The second reason is the nonprofit organization provides accurate figures and a range
of analysis, but yet opposes use of the death penalty. The European Union had
threatened to limit export of the widely used drug for other purposes if the state had
proceeded. And a third reason is the prisoners that are put to death row are saying it is
cruel and an unusual punishment. I feel like lethal injection is the least they should do
for Capital Punishment. There are many other and much worse punishments that could
be practiced. I think the prisoners are getting it to easy if they are committing such
terrible crimes to put them in the position to get Capital punishment.
Since 2000 the Death penalty has steadily been declining but and the 2013
report follows that downward path. Though the number of new death sentences crept up
slightly from last year to 80, that remains close to the lowest level since executions were
stopped by the U.S. Supreme Court in 1973 and far fewer than the peak of 315 in 1996.
The population of death row in America has similarly declined, with 3,108 inmates
awaiting execution on 1 April 2013 compared with 3,170 a year previously.
In May, Maryland became the sixth state in six years to repeal the death penalty;
it is the 18th state in total. While the national picture is pointing towards the withering
away of the death sentence in America, locally the pattern is towards ever greater
extremes. As it recedes, the practice is becoming focused increasingly in a minority of
states, with just nine carrying out an execution in 2013 and 82% of the executions falling
within the South. While the annual number of executions and death sentences
continues to drop nationally overall, it remains a legally and socially acceptable form of
justice for aggravated murder in 32 states.Leading to Marylands decision to abolish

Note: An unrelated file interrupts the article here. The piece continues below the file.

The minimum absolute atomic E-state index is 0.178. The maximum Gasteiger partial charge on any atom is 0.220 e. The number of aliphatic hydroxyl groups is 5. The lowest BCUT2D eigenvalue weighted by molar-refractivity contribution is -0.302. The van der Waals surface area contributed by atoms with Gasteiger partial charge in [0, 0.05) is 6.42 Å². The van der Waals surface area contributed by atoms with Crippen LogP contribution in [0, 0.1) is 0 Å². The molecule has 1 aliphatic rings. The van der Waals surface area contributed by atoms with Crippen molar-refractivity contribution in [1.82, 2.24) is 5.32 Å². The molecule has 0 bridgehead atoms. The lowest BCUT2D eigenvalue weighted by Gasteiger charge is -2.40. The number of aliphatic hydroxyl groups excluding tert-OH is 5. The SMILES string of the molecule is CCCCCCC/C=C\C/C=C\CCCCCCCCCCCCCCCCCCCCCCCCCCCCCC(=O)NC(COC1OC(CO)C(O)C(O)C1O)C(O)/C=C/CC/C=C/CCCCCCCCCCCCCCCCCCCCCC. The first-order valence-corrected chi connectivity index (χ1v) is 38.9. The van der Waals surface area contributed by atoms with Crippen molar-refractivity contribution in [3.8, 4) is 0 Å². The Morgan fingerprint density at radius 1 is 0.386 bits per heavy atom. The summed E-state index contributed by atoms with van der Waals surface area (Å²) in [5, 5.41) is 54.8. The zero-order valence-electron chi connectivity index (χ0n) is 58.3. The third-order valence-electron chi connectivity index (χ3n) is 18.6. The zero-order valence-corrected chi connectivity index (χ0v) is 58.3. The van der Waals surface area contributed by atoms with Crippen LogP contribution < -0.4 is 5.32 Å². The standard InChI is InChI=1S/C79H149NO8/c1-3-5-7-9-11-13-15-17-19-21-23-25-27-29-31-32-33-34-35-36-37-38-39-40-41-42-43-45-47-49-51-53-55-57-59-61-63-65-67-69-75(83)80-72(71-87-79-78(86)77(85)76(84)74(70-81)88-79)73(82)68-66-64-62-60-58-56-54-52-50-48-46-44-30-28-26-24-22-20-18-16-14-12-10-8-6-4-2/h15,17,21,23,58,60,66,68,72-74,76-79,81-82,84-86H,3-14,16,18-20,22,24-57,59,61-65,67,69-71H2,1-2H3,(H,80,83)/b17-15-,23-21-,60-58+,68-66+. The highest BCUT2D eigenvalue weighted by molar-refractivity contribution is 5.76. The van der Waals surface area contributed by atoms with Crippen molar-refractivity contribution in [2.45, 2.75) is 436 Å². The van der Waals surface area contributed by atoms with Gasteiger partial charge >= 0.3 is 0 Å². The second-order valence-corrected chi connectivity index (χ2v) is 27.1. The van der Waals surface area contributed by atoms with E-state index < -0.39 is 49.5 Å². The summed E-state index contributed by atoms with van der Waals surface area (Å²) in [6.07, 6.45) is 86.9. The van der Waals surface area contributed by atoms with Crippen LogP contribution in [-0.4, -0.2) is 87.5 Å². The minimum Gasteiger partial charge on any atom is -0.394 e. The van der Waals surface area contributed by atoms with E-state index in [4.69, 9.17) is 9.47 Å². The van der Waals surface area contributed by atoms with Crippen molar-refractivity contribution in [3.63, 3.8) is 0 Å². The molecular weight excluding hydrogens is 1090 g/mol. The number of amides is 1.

capital punishment was the discovery that authorities in 1985 had convicted and
sentenced to death the wrong man in the assault and murder of a 9-year-old girl in
Baltimore County. DNA testing not only excluded Kirk Bloodsworth as the killer, but
identified the actual perpetrator, who is now in prison. Bloodsworth was the first man
exonerated from death row by DNA evidence (Yost). The population of death row in
America has similarly declined, with 3,108 inmates awaiting execution on 1 April 2013
compared with 3,170 a year previously.

Two states stand out above all others. Texas retains its undisputed position as
the death penalty capital of America, taking the lives of 16 of their prisoners this in 2013,
which is almost half the total capital punishments from across the United States. But
even in Texas the winds of change can be felt; Texan courts meted out only nine new
death sentences in the course of the year. Texas is among the active death-penalty
states scrambling to find new lethal injection protocols after European-based
manufacturers banned U.S. prisons from using their drugs in executions. The other
state that stands out is Florida, which is pursuing the death penalty with an enthusiasm
shown by a few of the other parts of the country. It came in second for the list of
executions, having killed seven of its inmates this year. It has also declared its intention
to execute more people more quickly, with the passage of the Timely Justice Act that
speeds up the execution process.
A fourth reason is because They do not want the wrong and an innocent person
getting the death penalty. I think the decline begins with the revelations about mistakes
in capital cases that innocent people could get the penalty and almost be executed